I have talked at length about many stock market indexes on this blog. For instance, I have talked about the S&P 500 index and the Russell 3000 index. However, these are U.S. stock market indexes. Since this is a Swiss blog, I thought it was about time to spend some time on the official indexes of the Swiss Stock Market.
As it turns out, there are many Swiss Stock Market Indexes. This is a small stock market (about 2% of the world capitalization). But it is one that is considered quite stable. Therefore, there is quite more interest in this stock market than the small market capitalization would make us think.
In this post, I am going to go over all the indexes from the Swiss Stock Market. If you prefer visuals over texts, head to the end and discover a nice infographic I made for the different Swiss Stock Market Indexes.
The Swiss Stock Market
In Switzerland, we have two different exchanges:
- The SIX Stock Exchange, formerly SWX Stock Exchange, founded in 1850.
- The BX Stock Exchange, formerly Berne Exchange, founded in 1880
The first one is much larger and much more well-known than the second one. It is interesting to note that several exchanges (Basel, Geneva, and Zurich exchanges) have been merged into SIX in 1995. Berne Exchange (BX) had the option of merging as well. But they decided not to take part in the merger.
There are about 270 shares in the entire SIX stock exchange. When we compare that to the about 2800 shares of the New York Stock Exchange (NYSE), this shows that Switzerland is really small!
Another interesting fact about the SIX Stock Exchange is that this is the first exchange in the world to have a fully automated system for trading and clearing. This is pretty cool for such a small exchange!
In this post, we are going to focus on SIX Stock Exchange since almost everybody is trading on this exchange for Swiss securities. Therefore, the Swiss Stock Market Indexes presented in this post will all be about SIX only.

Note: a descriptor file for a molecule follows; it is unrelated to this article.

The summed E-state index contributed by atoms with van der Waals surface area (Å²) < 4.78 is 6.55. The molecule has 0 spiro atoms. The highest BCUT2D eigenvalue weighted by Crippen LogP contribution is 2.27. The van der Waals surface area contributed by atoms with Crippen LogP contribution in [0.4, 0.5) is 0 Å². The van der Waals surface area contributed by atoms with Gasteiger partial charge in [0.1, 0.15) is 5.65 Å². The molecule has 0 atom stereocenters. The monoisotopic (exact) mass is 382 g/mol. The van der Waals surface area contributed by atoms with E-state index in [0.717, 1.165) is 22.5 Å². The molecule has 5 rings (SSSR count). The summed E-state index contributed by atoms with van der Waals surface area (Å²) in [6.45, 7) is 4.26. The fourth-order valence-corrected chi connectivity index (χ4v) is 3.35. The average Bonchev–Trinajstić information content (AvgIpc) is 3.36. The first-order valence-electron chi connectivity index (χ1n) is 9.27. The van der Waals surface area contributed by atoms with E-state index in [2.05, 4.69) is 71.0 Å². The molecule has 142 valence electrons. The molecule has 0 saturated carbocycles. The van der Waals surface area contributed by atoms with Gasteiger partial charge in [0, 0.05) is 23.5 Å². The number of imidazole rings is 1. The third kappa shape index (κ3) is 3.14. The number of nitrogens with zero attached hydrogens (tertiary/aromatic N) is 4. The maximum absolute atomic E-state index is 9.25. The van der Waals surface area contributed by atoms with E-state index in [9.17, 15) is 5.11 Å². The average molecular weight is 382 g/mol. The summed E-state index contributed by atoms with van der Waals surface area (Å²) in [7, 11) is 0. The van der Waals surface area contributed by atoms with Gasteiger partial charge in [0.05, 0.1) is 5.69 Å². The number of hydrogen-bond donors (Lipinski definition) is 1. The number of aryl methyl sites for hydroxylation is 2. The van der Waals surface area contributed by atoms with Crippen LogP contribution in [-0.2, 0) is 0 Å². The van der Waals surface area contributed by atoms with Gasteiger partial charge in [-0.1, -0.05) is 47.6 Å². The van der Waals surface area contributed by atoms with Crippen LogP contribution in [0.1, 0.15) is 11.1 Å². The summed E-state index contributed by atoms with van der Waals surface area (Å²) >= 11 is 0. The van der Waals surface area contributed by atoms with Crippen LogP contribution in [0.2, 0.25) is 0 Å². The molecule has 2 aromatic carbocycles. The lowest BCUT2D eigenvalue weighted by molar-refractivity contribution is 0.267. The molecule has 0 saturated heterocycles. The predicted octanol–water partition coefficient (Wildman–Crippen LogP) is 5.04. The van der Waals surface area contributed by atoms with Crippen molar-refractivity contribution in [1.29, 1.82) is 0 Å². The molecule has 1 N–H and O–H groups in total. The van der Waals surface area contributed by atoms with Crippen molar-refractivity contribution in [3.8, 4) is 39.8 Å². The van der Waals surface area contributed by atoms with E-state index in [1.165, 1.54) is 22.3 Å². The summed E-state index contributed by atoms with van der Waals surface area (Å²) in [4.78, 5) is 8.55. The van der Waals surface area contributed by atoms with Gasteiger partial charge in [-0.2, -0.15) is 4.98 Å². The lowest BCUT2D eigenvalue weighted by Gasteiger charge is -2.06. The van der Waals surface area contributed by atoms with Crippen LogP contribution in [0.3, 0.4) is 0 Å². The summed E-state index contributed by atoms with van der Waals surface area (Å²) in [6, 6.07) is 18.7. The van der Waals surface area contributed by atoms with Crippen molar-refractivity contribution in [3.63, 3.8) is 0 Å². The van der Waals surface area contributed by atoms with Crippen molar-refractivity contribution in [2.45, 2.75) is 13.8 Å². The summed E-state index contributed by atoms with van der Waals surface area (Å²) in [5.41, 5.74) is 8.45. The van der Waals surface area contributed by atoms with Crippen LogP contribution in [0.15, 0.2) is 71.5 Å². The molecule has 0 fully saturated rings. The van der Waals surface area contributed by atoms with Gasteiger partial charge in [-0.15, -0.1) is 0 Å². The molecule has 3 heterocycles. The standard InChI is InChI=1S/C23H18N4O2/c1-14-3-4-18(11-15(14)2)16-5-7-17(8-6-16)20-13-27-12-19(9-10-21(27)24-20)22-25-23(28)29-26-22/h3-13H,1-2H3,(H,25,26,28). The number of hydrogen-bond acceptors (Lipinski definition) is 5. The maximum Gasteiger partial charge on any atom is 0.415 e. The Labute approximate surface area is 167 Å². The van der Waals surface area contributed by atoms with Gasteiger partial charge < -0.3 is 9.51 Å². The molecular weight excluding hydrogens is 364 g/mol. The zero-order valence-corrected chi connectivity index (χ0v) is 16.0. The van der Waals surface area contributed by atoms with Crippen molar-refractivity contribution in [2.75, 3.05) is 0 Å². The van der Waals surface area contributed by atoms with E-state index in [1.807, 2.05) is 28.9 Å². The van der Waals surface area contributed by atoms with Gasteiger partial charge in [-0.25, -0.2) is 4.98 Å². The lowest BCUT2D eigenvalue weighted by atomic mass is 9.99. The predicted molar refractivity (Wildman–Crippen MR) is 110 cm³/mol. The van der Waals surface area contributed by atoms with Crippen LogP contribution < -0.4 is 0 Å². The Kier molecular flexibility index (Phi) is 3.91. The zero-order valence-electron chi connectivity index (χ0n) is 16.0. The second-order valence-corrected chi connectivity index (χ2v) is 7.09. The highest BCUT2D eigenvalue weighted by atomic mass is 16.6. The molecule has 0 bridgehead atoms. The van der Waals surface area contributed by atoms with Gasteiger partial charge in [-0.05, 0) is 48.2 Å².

If you want to invest in the Swiss Stock Market, the best way is to invest through an index. That way you will replicate the performance of the entire Swiss Market. If you want to integrate some Swiss shares in your index ETF portfolio, you have a lot of choices.
Swiss Market Index (SMI)
The most well-known index is the Swiss Market Index (SMI). It contains the stocks of 20 of the largest Swiss companies. This index is directly operating by the SIX Stock Exchange. It was introduced in 1988.
For inclusion into the index, a company has to pass a few conditions based on trading volume and liquidity. And then, out of this list, they take the 20 largest companies by market capitalization. However, it is generally always the 20 largest companies for the entire Swiss Stock Market. SIX chooses the constituents of the index once a year.
Before 2007, there were 25 companies in the index. After that, SIX decided to change the index to only 20 companies and removed give companies from the index.
Even though it only has 20 companies, the SMI represents about 80% of the entire Swiss Stock Market. There are few giant companies in Switzerland such as Nestlé, Roche, and Novartis. These companies are dwarfing most of the other companies.
Originally, the index was fully market capitalization weighted. However, in 2017, they decided to add a new rule to the index. Now, no single company can be more than 18% of the index. I talked before of the three giants. In terms of market capitalization, they are representing more than 60% of the index. Therefore, they introduced this capped weighting to reduce their impact on the index to at most 18% each. SIX is updating the weightings on a quarterly basis.
The biggest company of the index is Nestlé. It is almost at the same level as Roche because of the 18% rule.
If we want to invest in the index, we need to choose an Exchange Traded Fund (ETF). There are two main ETFs for the SMI index:
- iShares SMI: 2.1B of assets and a TER of 0.35%
- UBS SMI A-Dis: 1.7B of assets and a TER of 0.21%
Out of these two, I would invest in the UBS SMI ETF. It is a bit smaller, but not too much, and TER is about 40% cheaper! I do not know why the iShares ETF has such a large TER. They have a lot of funds that are significantly cheaper than that.
Swiss Performance Index (SPI)
The Swiss Performance Index (SPI) is probably the second most used Swiss Stock Market index. It contains about 230 shares, almost all the shares from the entire market. There are only two rules for inclusion in the SPI: